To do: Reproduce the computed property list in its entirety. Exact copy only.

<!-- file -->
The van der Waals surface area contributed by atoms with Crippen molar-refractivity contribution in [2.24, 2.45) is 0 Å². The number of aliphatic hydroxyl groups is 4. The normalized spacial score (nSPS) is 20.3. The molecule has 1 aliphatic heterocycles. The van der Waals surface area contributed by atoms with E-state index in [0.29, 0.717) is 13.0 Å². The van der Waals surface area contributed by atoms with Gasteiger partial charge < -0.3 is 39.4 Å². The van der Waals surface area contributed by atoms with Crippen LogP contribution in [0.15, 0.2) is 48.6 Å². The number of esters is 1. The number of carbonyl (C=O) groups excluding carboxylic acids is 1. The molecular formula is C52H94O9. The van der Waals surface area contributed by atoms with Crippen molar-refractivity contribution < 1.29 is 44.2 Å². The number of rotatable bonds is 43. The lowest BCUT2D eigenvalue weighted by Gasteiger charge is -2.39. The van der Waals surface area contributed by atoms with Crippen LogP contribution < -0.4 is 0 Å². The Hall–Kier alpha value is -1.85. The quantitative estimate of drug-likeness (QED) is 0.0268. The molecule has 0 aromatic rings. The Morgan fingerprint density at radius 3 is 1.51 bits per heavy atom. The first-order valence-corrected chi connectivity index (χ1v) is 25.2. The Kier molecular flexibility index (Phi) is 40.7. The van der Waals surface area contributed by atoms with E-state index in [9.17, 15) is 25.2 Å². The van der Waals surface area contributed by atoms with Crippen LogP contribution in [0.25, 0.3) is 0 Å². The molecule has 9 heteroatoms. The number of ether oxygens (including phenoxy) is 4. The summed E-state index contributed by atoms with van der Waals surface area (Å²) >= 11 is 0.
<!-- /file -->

The van der Waals surface area contributed by atoms with Crippen molar-refractivity contribution in [2.24, 2.45) is 0 Å². The number of aliphatic hydroxyl groups is 4. The normalized spacial score (nSPS) is 20.3. The molecule has 1 aliphatic heterocycles. The van der Waals surface area contributed by atoms with E-state index in [0.29, 0.717) is 13.0 Å². The van der Waals surface area contributed by atoms with Gasteiger partial charge < -0.3 is 39.4 Å². The van der Waals surface area contributed by atoms with Crippen LogP contribution in [0.15, 0.2) is 48.6 Å². The number of esters is 1. The number of carbonyl (C=O) groups excluding carboxylic acids is 1. The molecular formula is C52H94O9. The van der Waals surface area contributed by atoms with Crippen molar-refractivity contribution < 1.29 is 44.2 Å². The number of rotatable bonds is 43. The lowest BCUT2D eigenvalue weighted by Gasteiger charge is -2.39. The van der Waals surface area contributed by atoms with Crippen LogP contribution < -0.4 is 0 Å². The Hall–Kier alpha value is -1.85. The quantitative estimate of drug-likeness (QED) is 0.0268. The molecule has 0 aromatic rings. The Morgan fingerprint density at radius 3 is 1.51 bits per heavy atom. The first-order valence-corrected chi connectivity index (χ1v) is 25.2. The Kier molecular flexibility index (Phi) is 40.7. The van der Waals surface area contributed by atoms with E-state index in [9.17, 15) is 25.2 Å². The van der Waals surface area contributed by atoms with Crippen LogP contribution in [0.25, 0.3) is 0 Å². The molecule has 9 heteroatoms. The number of ether oxygens (including phenoxy) is 4. The summed E-state index contributed by atoms with van der Waals surface area (Å²) >= 11 is 0.